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Cheshire Academy for Lifelong Learning Announces Spring Classes at Keene State

KEENE, N.H. 1/31/04 - The Poetry of New England after Frost, Birding for Beginners, Conversational Gaelic, and The Corporation in America are just four of the many courses offered this spring by the Cheshire Academy for Lifelong Learning (CALL) at Keene State College.

CALL, an affiliate of the Elderhostel Institute Network, is an academic program for retired or older adults in the tri-state region. Spring courses take place on Fridays for eight weeks from March 4 to April 29, except for March 18, the Friday of KSC’s spring break. Unless otherwise noted, each class meets for 80 minutes on the KSC campus, so CALL students may opt to take more than one course during the day.

Learning on the Fly: Birding For Beginners, which meets from 8 to 9:20 a.m., explores the techniques of bird identification using field marks, songs and habitat. Instructor Wendy Petschik explains how to recognize a variety of local birds by sight and song both in the classroom and in the field. This course is limited to 20 participants.

Study of Hamlet and Macbeth, which meets from 9:30 to 10:50 a.m., examines the first and last of Shakespeare’s four great tragedies against the background of contemporary Renaissance political and religious idealism. Instructor Janet Grayson asks participants to read the first two acts of Hamlet before the first class meeting.

20th-Century American Psychology, which meets from 9:30 to 10:50 a.m., studies the development of psychology as a natural science, an academic discipline, and a helping profession. Instructor Lawrence Dachowski explains the legal status of psychology and its relationship to other professions and disciplines.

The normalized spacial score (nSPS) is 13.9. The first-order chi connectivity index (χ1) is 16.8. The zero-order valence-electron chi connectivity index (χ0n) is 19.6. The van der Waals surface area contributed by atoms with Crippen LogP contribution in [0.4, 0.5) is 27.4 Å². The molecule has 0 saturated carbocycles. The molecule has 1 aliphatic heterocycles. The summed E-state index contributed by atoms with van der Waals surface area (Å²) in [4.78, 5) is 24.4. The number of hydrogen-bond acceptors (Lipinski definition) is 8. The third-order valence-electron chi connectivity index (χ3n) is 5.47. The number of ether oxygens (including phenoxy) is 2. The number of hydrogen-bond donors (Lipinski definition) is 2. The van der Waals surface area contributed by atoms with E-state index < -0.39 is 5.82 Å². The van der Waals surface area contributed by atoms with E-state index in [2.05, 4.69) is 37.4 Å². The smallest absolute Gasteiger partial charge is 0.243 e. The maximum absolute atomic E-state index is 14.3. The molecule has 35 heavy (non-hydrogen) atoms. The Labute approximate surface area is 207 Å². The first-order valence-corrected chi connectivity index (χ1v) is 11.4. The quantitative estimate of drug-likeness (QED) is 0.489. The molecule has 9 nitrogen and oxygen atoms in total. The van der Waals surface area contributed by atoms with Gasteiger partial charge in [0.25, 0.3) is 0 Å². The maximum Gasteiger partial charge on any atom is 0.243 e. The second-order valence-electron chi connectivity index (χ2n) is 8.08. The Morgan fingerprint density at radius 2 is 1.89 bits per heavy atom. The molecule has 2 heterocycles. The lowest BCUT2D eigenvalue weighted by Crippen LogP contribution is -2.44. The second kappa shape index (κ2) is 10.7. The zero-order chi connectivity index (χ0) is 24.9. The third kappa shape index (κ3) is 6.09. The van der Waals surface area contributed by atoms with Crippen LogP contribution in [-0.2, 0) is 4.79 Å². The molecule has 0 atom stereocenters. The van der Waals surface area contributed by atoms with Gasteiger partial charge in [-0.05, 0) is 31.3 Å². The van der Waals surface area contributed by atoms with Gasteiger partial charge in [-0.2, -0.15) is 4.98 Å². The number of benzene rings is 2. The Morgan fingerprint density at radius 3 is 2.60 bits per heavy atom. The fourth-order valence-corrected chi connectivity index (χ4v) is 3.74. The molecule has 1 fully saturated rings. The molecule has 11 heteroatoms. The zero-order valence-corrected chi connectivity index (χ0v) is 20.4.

The Poetry of New England after Frost, which meets from 9:30 to 10:50 a.m., looks at some of the best-known of today’s New England Poets: Galway Kinnell, Stanley Kunitz, Mary Oliver, Louise Gluck and others. Instructor Pat Fargnoli invites one or two poets to read and discuss their work. This course is limited to 20 participants.

Chaucer: The Canterbury Tales and Medieval Society, which meets from 11 a.m. to 12:20 p.m., discusses the General Prologue to The Canterbury Tales and several of the tales to better understand 14th-century English society. Instructor Michael Haines suggests reading the modern English translation by Nevill Coghill.

An Informal Reading Group, which meets from 11 a.m. to 12:20 p.m., is a small discussion group that chooses its own readings by consensus. This informal course is limited to 12 people.

The Wonderful World of Mystery: An Armchair Detective’s View, which meets from 11 a.m. to 12:20 p.m., covers a history of the genre and examines the sedate world of the English detective novel versus the nitty-gritty American detectives. Instructor Meg Dachowski looks at police procedures, religious sleuths, women detectives, historical novels, and exotic settings.